Insomnia: Impact Of Lack Of Sleep On Your Health And Everyday Life

According to the National Sleep Foundation, adults need around seven to nine hours of sleep every night to feel their best. Unfortunately, many of us don’t get nearly that much sleep.

In fact, the National Sleep Foundation reports that only about two-thirds of Americans get the recommended amount of sleep each night.

If you’re struggling to fall asleep or wake up feeling groggy, it might be because you’re getting less than the recommended hours of sleep.

Such a lack of sleep can have a negative impact on your health, and your quality of life. Let’s take a look at the key reasons why getting less than the recommended amount of sleep can be detrimental to you, your relationships, and your career.

Reduced Immune System

People who don’t get enough sleep are at a higher risk of catching a cold or the flu. Why? Because when you’re sleep-deprived, your immune system is weakened.

This means that you’re less likely to fight off a cold or the flu when you catch it. If you have a chronic illness, or you work at a job that requires you to be on-call, you might be more prone to getting sick.

Decreased productivity

If you’re chronically sleep deprived, you might not be as productive as you could be. This is because lack of sleep impairs your attention, focus, and ability to think clearly. As a result, you might make some poor decisions or not complete certain tasks correctly.

Poor concentration and decision-making can lead to missed deadlines, mistakes, or even employee turnover. This can have a serious impact on the organization and its productivity.

Increased Risk Of Obesity, Depression, And Anxiety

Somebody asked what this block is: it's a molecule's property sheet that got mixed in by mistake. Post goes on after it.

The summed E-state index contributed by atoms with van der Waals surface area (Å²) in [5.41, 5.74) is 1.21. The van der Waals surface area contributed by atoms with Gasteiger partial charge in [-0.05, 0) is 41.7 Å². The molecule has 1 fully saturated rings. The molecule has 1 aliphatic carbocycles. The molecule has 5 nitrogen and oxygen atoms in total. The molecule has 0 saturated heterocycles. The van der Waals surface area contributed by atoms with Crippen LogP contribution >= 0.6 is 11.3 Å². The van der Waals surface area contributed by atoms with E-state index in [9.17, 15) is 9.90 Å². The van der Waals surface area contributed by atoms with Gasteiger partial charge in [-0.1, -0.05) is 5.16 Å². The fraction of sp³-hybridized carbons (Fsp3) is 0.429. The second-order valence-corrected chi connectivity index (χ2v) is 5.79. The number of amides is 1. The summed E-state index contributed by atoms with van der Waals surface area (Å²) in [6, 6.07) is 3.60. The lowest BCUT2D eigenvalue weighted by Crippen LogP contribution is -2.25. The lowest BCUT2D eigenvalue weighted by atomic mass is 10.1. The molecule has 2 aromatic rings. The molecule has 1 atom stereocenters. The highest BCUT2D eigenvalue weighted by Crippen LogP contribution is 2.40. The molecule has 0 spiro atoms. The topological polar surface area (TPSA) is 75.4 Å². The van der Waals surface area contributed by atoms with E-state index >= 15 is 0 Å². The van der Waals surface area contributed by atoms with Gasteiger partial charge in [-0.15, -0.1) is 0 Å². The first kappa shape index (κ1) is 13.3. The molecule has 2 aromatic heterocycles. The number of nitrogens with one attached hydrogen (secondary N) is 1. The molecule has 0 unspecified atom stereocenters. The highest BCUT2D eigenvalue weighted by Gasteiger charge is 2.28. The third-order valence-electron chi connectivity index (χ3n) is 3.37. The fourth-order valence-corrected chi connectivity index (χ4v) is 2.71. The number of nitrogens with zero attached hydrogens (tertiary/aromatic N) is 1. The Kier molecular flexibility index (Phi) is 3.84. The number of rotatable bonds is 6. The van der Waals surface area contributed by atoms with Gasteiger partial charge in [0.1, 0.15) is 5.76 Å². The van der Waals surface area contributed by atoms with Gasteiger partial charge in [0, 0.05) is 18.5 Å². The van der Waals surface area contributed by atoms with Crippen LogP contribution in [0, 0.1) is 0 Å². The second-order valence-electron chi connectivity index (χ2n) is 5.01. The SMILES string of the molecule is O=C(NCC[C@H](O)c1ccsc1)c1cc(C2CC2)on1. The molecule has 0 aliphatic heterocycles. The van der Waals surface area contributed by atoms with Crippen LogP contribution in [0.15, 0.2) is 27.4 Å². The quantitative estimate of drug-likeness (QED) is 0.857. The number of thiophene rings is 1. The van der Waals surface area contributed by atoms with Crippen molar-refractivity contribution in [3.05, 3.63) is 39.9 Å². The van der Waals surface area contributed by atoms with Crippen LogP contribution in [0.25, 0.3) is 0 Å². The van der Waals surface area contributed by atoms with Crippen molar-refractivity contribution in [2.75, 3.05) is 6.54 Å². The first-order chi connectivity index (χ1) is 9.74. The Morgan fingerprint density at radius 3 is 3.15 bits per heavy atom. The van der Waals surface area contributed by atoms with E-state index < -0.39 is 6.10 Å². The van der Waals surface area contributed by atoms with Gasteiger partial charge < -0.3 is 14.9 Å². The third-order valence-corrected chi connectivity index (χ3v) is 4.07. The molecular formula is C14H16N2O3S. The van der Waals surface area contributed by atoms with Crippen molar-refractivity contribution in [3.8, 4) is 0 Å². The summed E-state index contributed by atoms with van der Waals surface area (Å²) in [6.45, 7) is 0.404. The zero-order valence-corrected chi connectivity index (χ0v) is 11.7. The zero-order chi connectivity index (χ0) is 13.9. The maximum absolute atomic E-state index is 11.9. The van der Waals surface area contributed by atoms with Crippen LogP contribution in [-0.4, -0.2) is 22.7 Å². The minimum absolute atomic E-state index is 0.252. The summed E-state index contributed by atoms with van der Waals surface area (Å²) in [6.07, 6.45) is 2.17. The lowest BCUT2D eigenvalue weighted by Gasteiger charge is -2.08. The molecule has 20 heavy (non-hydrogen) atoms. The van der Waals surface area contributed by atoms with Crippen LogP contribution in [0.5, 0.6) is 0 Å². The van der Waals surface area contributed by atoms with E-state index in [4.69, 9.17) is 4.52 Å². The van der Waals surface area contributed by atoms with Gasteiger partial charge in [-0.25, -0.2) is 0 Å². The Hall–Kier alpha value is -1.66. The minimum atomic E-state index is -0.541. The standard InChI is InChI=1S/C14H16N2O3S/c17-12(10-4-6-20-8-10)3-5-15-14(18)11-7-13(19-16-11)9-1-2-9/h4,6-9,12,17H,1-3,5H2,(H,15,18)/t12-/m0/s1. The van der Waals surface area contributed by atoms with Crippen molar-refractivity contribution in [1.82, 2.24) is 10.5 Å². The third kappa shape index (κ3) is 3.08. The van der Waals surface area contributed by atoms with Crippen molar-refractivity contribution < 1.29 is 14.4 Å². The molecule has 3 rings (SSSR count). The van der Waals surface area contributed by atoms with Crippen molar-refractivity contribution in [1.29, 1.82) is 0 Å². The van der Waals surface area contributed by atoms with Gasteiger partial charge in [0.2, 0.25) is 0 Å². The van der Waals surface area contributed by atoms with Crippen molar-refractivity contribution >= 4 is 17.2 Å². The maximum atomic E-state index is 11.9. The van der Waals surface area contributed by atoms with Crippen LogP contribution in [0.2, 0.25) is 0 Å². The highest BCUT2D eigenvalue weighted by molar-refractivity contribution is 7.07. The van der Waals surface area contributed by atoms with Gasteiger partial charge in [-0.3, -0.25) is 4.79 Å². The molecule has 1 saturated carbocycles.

Researchers have found that people who report getting less than five hours of sleep each night are at a significantly increased risk of obesity. Additionally, people who don’t get enough sleep are at an increased risk of developing depression and anxiety.

Lack of sleep can cause changes in the levels of the neurotransmitters in the brain responsible for mood regulation. Sleep deficits can lead to changes in certain brain regions that are linked to mood regulation.

Reduced Quality Of Life

If you don’t get enough sleep, you might feel tired all the time. This is because sleep deprivation can lead to a condition called sleepiness-related crashes.

These crashes can be extremely unpleasant and can negatively impact your quality of life. How? Lack of sleep can decrease your alertness during the day and negatively impact your productivity. This in turn can cause you to feel cranky, frustrated, and less focused.

What Can You Do To Get The Sleep You Need?

The key to getting the sleep you need is to create a sleep routine. You might be able to sleep better if you have your bed ready, eat a snack before bed, wear a comfortable sleep shirt, and don’t watch too much TV in bed.

If you’re not a heavy sleeper, use a white noise machine or pair it with a fan to drown out outside noises. Try leaning your head against a pillow that’s angled at 45 degrees, and don’t keep your phone in the bedroom.

If you’re frequently not feeling able to fall asleep or you wake up feeling groggy, talk to your doctor about your sleep habits. Sleep is important for your physical and mental health, and missing out on it can have a negative impact on your life.

Insomnia can cause a number of problems, including an impaired immune system, decreased productivity, increased risk of obesity, depression, anxiety, and decreased quality of life.

If you’re not getting the recommended amount of sleep, there are a number of things you can do to get back on track, including creating a sleep routine, leaning your head against a pillow that’s angled at 45 degrees, using a white noise machine, and keeping your phone out of the bedroom.

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